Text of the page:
The Toughest Love: a review of ‘My Letters to Happy’

It’s a quiet and simple film with spectacular performances by Trinidad and de Castro that is bogged down by a weak script and some questionable directorial choices.

It is very possible to like and be affected by a movie even if the movie is heavily flawed. That’s exactly how I felt about My Letters to Happy. Written and directed by Pertee Brinas and starring TJ Trinidad and Glaiza de Castro, ‘My Letters to Happy’ is a story about a relationship that is complicated by mental health issues. It’s a quiet and simple film with spectacular performances by Trinidad and de Castro that is bogged down by a weak script and some questionable directorial choices.

TJ Trinidad plays Albert, a stern and successful corporate man, who sinks into depression after tragedy strikes. His life takes a turn when he meets Glaiza de Castro’s Happy in a dating app. Vibrant, quirky, and full of life, the two cannot possibly be any more different from each other but sparks fly and they fall in love and then the story really begins. Because Happy, ironically, is bi-polar and Albert has to find the strength to keep his promise that he would love her forever.

It’s a simple story, really, a peek into a relationship and the challenges it faces when one of the partners is suffering from mental illness. It is never unnecessarily loud and it is done with a lot of sensitivity and care and putting the love between these two characters in the forefront.

With Trinidad and de Castro’s magnificent performances and strong chemistry, the film manages to still tug at the heartstrings even with some directorial choices that mar the film’s storytelling. ‘My Letters to Happy’ is shot what feels like 80% of the movie on a handheld camera that is constantly moving and trying to find its frame. I’m getting the impression that the film wants to try and approximate the unsteady inner world of people struggling with mental illness. Unfortunately, with this technique used almost throughout the film, it tends to distract and take us away from the moment that it does amplify the struggles of the characters. There are scenes where the camera, moving and finding its center, ends up cutting TJ Trinidad’s face during dramatic or tender moments.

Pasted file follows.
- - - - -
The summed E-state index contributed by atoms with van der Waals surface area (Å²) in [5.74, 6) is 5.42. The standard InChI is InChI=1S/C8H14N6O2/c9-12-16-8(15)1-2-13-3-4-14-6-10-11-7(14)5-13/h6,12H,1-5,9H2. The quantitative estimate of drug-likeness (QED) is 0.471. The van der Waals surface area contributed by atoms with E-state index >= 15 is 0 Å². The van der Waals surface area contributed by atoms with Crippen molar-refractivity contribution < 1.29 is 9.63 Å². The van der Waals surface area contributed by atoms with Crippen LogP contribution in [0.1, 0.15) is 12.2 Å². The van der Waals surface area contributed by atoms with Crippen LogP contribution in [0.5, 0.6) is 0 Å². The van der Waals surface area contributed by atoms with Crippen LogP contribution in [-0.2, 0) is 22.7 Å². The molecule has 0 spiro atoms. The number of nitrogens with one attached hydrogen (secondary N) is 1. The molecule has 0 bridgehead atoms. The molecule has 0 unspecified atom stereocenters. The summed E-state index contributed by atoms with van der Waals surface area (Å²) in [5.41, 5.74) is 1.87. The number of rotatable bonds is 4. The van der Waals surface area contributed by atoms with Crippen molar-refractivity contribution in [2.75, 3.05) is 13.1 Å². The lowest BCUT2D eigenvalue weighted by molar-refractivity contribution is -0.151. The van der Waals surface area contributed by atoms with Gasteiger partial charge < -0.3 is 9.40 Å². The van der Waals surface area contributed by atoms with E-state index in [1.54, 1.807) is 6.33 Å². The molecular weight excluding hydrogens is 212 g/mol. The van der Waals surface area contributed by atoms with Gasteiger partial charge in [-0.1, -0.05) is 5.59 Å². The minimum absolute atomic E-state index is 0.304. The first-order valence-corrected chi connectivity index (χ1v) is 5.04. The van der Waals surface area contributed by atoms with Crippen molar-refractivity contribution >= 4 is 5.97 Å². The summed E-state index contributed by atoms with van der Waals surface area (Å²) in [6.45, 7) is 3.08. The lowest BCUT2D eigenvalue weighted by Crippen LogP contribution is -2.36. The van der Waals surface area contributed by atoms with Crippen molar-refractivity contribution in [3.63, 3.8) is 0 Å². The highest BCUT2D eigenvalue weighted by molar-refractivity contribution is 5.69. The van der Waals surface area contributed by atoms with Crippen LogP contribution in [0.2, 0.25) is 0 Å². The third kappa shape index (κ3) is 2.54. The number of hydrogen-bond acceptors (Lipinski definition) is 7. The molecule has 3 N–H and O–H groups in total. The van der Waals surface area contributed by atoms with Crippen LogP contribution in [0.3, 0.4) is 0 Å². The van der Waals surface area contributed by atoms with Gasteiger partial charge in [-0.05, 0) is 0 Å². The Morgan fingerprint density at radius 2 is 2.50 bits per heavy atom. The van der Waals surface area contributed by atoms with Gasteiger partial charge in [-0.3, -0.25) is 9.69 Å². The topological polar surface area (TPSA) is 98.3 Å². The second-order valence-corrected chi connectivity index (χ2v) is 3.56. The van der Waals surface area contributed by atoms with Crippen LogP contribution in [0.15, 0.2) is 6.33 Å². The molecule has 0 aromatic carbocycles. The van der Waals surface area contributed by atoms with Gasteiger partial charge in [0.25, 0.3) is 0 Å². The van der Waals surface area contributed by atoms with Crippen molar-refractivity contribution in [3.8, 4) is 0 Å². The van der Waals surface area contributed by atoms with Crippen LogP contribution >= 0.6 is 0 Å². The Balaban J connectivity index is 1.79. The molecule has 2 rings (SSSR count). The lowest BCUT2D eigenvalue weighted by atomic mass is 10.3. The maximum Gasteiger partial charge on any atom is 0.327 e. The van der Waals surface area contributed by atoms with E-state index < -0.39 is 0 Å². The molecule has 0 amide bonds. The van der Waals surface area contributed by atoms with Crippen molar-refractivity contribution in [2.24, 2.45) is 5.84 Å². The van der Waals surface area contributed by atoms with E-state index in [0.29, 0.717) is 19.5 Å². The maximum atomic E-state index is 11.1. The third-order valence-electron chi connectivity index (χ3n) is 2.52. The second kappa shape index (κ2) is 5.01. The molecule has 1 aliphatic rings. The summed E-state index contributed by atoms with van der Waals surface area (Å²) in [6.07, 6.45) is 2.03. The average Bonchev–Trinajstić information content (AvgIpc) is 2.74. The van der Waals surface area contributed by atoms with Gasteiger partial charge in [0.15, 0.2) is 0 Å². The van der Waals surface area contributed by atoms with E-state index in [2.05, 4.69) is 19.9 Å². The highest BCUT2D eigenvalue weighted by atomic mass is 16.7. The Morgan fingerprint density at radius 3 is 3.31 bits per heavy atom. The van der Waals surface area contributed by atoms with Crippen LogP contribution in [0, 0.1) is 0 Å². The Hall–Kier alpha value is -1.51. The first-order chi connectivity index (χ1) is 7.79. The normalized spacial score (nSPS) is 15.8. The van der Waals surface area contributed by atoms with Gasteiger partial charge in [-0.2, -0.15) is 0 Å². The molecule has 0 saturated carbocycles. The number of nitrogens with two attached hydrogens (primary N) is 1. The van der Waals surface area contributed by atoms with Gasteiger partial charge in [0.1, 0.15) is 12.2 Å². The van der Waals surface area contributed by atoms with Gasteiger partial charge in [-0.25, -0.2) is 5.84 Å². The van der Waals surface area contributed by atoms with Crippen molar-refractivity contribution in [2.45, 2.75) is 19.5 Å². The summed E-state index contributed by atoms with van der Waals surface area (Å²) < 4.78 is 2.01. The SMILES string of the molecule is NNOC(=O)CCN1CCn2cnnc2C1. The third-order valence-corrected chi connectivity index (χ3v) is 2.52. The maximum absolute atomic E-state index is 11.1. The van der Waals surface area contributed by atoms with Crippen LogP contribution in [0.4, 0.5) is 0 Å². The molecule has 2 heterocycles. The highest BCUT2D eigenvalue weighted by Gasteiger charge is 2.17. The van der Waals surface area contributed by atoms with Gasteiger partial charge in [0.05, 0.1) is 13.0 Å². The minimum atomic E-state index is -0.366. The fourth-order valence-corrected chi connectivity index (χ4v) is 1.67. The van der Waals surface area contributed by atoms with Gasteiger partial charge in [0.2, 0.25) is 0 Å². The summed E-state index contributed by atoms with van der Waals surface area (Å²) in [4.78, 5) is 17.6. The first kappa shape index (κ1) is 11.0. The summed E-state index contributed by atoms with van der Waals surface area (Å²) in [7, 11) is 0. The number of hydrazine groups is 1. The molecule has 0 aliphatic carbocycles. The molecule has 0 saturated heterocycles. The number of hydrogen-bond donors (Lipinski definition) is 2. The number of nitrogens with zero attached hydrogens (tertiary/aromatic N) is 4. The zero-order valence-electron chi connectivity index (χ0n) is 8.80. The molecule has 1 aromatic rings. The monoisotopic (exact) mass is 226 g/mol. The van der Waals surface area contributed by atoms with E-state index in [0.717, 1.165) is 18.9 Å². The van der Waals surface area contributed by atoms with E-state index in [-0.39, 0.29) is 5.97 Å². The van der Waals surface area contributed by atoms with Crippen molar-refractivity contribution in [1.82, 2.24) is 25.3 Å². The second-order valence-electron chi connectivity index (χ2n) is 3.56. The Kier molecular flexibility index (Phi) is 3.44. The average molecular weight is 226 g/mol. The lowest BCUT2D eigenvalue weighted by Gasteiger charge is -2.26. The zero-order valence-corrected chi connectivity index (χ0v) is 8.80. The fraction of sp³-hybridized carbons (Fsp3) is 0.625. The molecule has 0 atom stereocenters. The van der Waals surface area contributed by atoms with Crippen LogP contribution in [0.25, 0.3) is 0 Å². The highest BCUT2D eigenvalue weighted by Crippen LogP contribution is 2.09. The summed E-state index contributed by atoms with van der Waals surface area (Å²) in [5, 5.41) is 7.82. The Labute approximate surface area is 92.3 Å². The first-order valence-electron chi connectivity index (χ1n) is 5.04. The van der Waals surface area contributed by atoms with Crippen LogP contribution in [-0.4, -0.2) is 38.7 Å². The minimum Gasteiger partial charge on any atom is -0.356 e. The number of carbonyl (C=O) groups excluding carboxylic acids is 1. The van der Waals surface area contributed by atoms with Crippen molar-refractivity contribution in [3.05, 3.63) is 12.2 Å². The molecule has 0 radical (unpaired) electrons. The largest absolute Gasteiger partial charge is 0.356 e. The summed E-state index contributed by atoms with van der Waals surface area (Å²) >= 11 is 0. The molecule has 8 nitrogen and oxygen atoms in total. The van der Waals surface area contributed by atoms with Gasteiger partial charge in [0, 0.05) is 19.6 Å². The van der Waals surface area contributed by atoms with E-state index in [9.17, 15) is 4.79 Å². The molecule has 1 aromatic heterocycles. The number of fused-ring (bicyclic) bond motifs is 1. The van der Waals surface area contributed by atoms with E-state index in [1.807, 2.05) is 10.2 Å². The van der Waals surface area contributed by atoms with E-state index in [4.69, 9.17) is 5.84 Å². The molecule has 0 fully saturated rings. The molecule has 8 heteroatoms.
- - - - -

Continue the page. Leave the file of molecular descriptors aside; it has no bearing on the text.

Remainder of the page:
At the same time, the script feels like a second draft where some conversations sound scripted, not in delivery but in content, like a contrived opening conversation between Albert and his mother. And there’s an unusual long segment of Albert and Happy meeting online and it’s an awkward cinematic moment as we spend more time reading than watching. The escalation of meeting online to meeting in real life seems rushed and unconvincing.

But the moment that Albert and Happy meet, magic happens. And this is due to Trinidad and de Castro, who wonderfully bring this relationship to life. Their performances make this love real with all its joys and struggles. Trinidad infuses Albert with so much strength that while dealing with Happy’s episodes must be exhausting, his devotion to her shines through. The tiny shifts of his character from where he is when we first meet him to where he ends up is just a careful buildup that you notice from his mannerisms and posture. It’s very good work.

But Glaiza de Castro continues to make waves taking Happy and turning her into something more than just a cliche. She masterfully captures an anxiety attack from its onset to its full force and you can see this in her physicality. From just the way she is throwing herself into the character, I knew she was bi-polar even before the film reveals it. It’s another breathtaking work from an amazing actress.

‘My Letters to Happy’ occasionally veers towards obvious advocacy, emphasizing in literal language the important takeaways that we must have about the struggles of mental illness but overall, it’s a lovely, simple story about love blooming under such circumstances. Even with all my complaints about the filmmaking, the film still manages to hit hard. I felt something in the gut at the end of the movie and recognized the depictions of mental illness in the movie and can relate it to actual people I know. I think the film is flawed but it does not take away from the beauty of its story as embodied by two great performances. It’s a movie I’d still recommend for people to watch.


My Rating:

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